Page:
By almost any measure, Tara Blair was an exceptional high school student. She was in the top five percent of her class, co-founder of her school’s Science Olympiad Team, member of multiple Honor Societies, goalie on the varsity lacrosse team and co-captain of a nationally competitive ice hockey team.
This would have been an impressive high school career for any student. Blair achieved all of this with ocular albinism, a visual impairment that affects her depth perception, peripheral vision, and overall vision.
Today, Blair added another achievement, receiving the first Microsoft DisAbility Scholarship for college-bound students with a passion for technology who have a disability.
Launched earlier this year, the Microsoft DisAbility Scholarship is a grassroots effort created by the company’s internal Cross Disability Employee Resource Group (ERG) and funded entirely by employee donations. Each year, a panel of Microsoft volunteers, many with disabilities themselves, selects high school seniors with visual, hearing, cognitive, mobility or speech disabilities to receive individual scholarships for study at four-year or two-year universities, colleges or technical colleges.
The scholarship program is designed to increase the enrollment of persons living with a disability in higher education and decrease unemployment bias for disabled persons. In Washington state, for example, the percentage of adults with a disability holding a bachelor’s degree or higher is less than half that of those without a disability, 12.5 percent compared to 31.2 percent, according to the Census Bureau’s American Community Survey, according to the Census Bureau’s American Community Survey.
To win the $5,000 scholarship Blair was selected from among nearly 100 applicants.
“We were absolutely blown away by the quality of the submissions,” said Jenny Lay-Flurrie, a member of the selection committee and chair of the Cross Disability ERG. “These are incredibly impressive students with amazing potential.”
Photo of Tara Blair
Blair’s passion for technology, which was clear in her leadership of the Science Olympiad and her interest in biomedical design, was a key reason for her selection. She is already studying biomedical engineering — engineering is one of five majors covered by the scholarship — at Johns Hopkins University, where she started this fall. In fact, she exceeded many of the scholarship’s requirements, including maintaining a 3.93 high school GPA that sits well above the scholarship’s required 3.0.
As important as Blair’s GPA is her commitment to work on technology that will support those living with disabilities in their jobs and daily lives. This type of commitment is a focus of the DisAbility Scholarship program. As someone with a vision impairment, she knows she brings a critical perspective to technology design.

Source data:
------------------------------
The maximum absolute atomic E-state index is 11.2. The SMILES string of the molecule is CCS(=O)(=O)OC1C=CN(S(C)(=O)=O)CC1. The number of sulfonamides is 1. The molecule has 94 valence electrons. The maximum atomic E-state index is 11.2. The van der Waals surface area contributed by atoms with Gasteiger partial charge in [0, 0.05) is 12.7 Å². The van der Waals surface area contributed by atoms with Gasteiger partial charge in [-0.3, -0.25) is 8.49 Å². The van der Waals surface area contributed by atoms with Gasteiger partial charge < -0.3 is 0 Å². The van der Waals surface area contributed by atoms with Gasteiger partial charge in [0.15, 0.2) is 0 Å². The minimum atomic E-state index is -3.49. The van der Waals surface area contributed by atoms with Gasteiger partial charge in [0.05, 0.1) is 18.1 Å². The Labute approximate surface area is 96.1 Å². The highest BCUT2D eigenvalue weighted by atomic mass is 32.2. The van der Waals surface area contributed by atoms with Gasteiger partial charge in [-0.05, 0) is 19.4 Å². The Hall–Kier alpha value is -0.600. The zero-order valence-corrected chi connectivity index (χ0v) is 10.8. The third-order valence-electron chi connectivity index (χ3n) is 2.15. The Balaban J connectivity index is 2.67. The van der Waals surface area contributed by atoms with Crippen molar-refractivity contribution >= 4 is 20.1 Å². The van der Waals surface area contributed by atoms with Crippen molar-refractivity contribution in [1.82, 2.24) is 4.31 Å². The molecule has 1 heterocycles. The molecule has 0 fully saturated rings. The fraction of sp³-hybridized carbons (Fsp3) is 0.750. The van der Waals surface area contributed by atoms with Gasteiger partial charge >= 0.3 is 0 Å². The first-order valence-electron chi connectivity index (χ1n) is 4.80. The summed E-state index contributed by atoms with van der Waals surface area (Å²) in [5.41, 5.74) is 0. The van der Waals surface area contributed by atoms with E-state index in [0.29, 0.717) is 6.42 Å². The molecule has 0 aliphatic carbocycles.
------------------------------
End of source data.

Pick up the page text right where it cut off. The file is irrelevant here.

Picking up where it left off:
She learned that during her four years in high school, when she adapted technology to help with her sight impairment. As her required reading intensified it became more difficult to get it all done. Then she began bringing her laptop to school and uploading her assigned reading. She was able to magnify text and reduce her screen’s brightness from its normal setting, which was too bright for her, usually without her friends or teachers noticing. When she went to a fast-food joint, she used her tablet to call up menus online, instead of asking her friends to read her the choices.
Blair’s ability to adapt technology to fit her needs reflects the approach at the heart of accessibility work at Microsoft. Microsoft creates multiple ways for people, including those with disabilities, to interact with computing devices and content.
With the DisAbility Scholarship, Microsoft hopes to inspire the next generation of engineers, scientists, researchers and businesspeople who will develop new technology that adapts to a person’s individual needs, preferences, and immediate surroundings. Blair hopes to work on prosthetics design.
“It is still uncertain where biomedical engineering will take us in the future, but whether it is genetic sequencing, cellular scanning devices, or more affordable 3D printed prosthetics, I hope to be active in leading new technological advancements,” Blair wrote in her application for a DisAbility Scholarship.
This is the program’s first year and Microsoft has been able to fund only two scholarships. In the coming years, the selection committee hopes to raise enough money, through the Microsoft annual Employee Giving Campaign and from other sources, to fund more scholarships.
“It was heartbreaking to leave some of these students out,” said Lay-Flurrie. “We want to help as many of them as we can get into the schools they want because we know they can make valuable contributions with that education.”
To learn more about the scholarship program, which is run by The Seattle Foundation, and how you can support the program visit the Microsoft DisAbility Scholarship website.